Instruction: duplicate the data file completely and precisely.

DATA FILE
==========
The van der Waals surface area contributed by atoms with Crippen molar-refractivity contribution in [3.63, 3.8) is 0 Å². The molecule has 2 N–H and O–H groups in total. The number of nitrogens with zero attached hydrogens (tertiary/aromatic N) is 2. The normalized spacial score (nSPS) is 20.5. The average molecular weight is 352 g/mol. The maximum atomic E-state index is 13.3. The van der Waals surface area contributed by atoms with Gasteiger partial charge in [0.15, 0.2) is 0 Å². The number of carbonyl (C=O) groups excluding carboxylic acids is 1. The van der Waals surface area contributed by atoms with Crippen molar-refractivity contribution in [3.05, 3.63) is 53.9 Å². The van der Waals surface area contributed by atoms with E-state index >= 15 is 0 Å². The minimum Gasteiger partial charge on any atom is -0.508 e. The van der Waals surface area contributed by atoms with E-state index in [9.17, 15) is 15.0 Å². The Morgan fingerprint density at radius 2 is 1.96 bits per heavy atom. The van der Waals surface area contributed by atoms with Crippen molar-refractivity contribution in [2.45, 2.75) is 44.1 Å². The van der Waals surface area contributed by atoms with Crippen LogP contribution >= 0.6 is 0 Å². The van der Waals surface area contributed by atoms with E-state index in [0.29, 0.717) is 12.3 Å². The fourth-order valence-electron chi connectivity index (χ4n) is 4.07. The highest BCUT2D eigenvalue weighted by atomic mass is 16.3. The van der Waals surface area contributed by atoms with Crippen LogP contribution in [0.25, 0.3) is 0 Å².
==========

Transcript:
The van der Waals surface area contributed by atoms with Crippen molar-refractivity contribution in [3.63, 3.8) is 0 Å². The molecule has 2 N–H and O–H groups in total. The number of nitrogens with zero attached hydrogens (tertiary/aromatic N) is 2. The normalized spacial score (nSPS) is 20.5. The average molecular weight is 352 g/mol. The maximum atomic E-state index is 13.3. The van der Waals surface area contributed by atoms with Gasteiger partial charge in [0.15, 0.2) is 0 Å². The number of carbonyl (C=O) groups excluding carboxylic acids is 1. The van der Waals surface area contributed by atoms with Crippen molar-refractivity contribution in [3.05, 3.63) is 53.9 Å². The van der Waals surface area contributed by atoms with E-state index >= 15 is 0 Å². The minimum Gasteiger partial charge on any atom is -0.508 e. The van der Waals surface area contributed by atoms with E-state index in [9.17, 15) is 15.0 Å². The Morgan fingerprint density at radius 2 is 1.96 bits per heavy atom. The van der Waals surface area contributed by atoms with Crippen molar-refractivity contribution in [2.45, 2.75) is 44.1 Å². The van der Waals surface area contributed by atoms with Crippen LogP contribution >= 0.6 is 0 Å². The van der Waals surface area contributed by atoms with E-state index in [0.29, 0.717) is 12.3 Å². The fourth-order valence-electron chi connectivity index (χ4n) is 4.07. The highest BCUT2D eigenvalue weighted by atomic mass is 16.3. The van der Waals surface area contributed by atoms with Crippen LogP contribution in [0.25, 0.3) is 0 Å².